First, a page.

|photo by Stuart Miles|
When you develop a character, the first place you start is by Personalizing. Most of you already do this by interviewing your character or filling out a questionnaire about them. Great! That is a good start! But now you need to dig a little deeper.
Basics: General information, such as gender, age, work, social standing, etc...
Specifics: This is where you begin to ask questions. Say your character is wealthy. Has she been wealthy a long time or has she just come into wealth? Knowing the answer to this will tell you her attitude toward her wealth.
Dig Deeper: Keep going with your questions until you can't ask anymore. Let's find out more about the wealthy character in Step 2. Let's say she had just come into wealth. How had she come into her wealth? Did she win the lottery or did she receive insurance money from the death of both her parents? Is she excited about the money, or does she resent the money because it represents the loneliness of being without family? Let's say she won the lottery and is excited about her money. Is she going to go crazy and spend it, or is she going to hoard it, fearful it might run out? If she goes crazy and spends it, what might she spend it on and why? She might purchase cars if she has had to drive old, beat-up jalopies. Or she might buy nice jewelry and clothes if she had been forced to wear hand-me-downs or shop at thrift stores.
But don't stop there...dig deeper. Why does she feel the need to buy nice things? Maybe she felt like people looked down on her for wearing old, worn-out clothes. Maybe she was teased or made fun of. Her self worth is tied up in how she looks, so now she dresses nice and gets her hair and nails done to feel good about herself. She is worthy now that she has money. That is her inner value.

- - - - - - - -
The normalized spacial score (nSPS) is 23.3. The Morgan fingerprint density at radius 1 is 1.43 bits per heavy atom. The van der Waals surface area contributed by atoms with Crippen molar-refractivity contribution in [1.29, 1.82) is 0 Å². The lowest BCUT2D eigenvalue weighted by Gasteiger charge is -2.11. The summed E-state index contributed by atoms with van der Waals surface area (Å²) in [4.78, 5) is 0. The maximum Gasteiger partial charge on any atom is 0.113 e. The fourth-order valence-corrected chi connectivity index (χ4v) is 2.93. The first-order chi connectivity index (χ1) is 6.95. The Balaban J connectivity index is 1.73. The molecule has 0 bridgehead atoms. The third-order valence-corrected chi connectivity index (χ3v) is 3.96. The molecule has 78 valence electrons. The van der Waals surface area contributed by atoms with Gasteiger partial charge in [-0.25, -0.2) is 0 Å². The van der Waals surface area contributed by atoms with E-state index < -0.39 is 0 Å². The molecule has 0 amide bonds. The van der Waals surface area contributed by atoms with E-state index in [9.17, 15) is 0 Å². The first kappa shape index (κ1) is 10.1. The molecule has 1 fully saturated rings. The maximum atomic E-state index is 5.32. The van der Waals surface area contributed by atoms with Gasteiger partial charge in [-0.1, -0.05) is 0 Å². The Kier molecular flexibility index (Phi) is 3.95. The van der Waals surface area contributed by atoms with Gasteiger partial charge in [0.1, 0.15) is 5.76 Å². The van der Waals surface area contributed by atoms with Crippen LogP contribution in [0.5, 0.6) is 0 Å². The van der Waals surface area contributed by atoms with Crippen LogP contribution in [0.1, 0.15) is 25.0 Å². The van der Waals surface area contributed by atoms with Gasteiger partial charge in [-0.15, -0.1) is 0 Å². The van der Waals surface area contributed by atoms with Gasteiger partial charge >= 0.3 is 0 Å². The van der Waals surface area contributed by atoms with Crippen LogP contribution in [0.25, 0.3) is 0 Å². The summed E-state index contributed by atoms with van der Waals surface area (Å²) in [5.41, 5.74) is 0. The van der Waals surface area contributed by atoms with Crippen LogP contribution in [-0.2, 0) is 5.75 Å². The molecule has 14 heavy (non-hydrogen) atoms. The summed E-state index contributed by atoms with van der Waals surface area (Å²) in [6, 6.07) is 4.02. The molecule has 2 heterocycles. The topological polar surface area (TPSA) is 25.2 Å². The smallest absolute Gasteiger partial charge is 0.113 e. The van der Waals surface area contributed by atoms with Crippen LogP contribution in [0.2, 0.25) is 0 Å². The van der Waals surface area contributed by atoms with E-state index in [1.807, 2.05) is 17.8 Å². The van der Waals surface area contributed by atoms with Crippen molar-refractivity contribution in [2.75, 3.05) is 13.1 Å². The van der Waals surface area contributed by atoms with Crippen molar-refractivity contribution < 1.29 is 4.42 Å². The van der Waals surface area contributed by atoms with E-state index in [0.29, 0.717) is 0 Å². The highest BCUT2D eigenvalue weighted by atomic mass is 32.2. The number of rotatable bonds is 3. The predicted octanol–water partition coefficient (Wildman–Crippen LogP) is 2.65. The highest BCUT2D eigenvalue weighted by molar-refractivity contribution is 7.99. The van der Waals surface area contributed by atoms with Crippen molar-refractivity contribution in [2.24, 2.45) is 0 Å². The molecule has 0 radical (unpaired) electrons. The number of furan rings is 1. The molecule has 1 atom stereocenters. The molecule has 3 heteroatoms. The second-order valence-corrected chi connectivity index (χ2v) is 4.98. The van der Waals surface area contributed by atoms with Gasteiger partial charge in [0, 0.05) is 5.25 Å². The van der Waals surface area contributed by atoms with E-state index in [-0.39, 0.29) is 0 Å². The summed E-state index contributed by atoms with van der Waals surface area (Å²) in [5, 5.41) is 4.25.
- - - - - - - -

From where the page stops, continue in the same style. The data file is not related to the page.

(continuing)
Traits and Mannerisms: What kind of traits or mannerisms will your character have resulting from their inner value? Our wealthy lady may continually push her hair behind her ears to show off her large diamond earrings. She may click her long, manicured fingernails together subconsciously. You don't need to give your characters an overabundance of traits, but you need some to reinforce their inner value and make them believable.
This is not a one time process. There will be times when your character will want to do something that is "out of character". Start the process over until you know your character's motivation and inner value. You can also do this process in reverse. Start with a quirky mannerism and work your way back to the specifics. Get to know your character inside and out.
This post is just a little taste of all the good information Brandilyn Collins shared in her book, Getting Into Character, Seven Secrets a Novelist Can Learn From Actors. Check it out!
What is your process for characterization? How do you build a character and make them real?
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Sherrinda is a minister's wife and mother to three giant sons and one gorgeous daughter. A born and bred Texan, she writes historical romance filled with fun, faith, and forever love.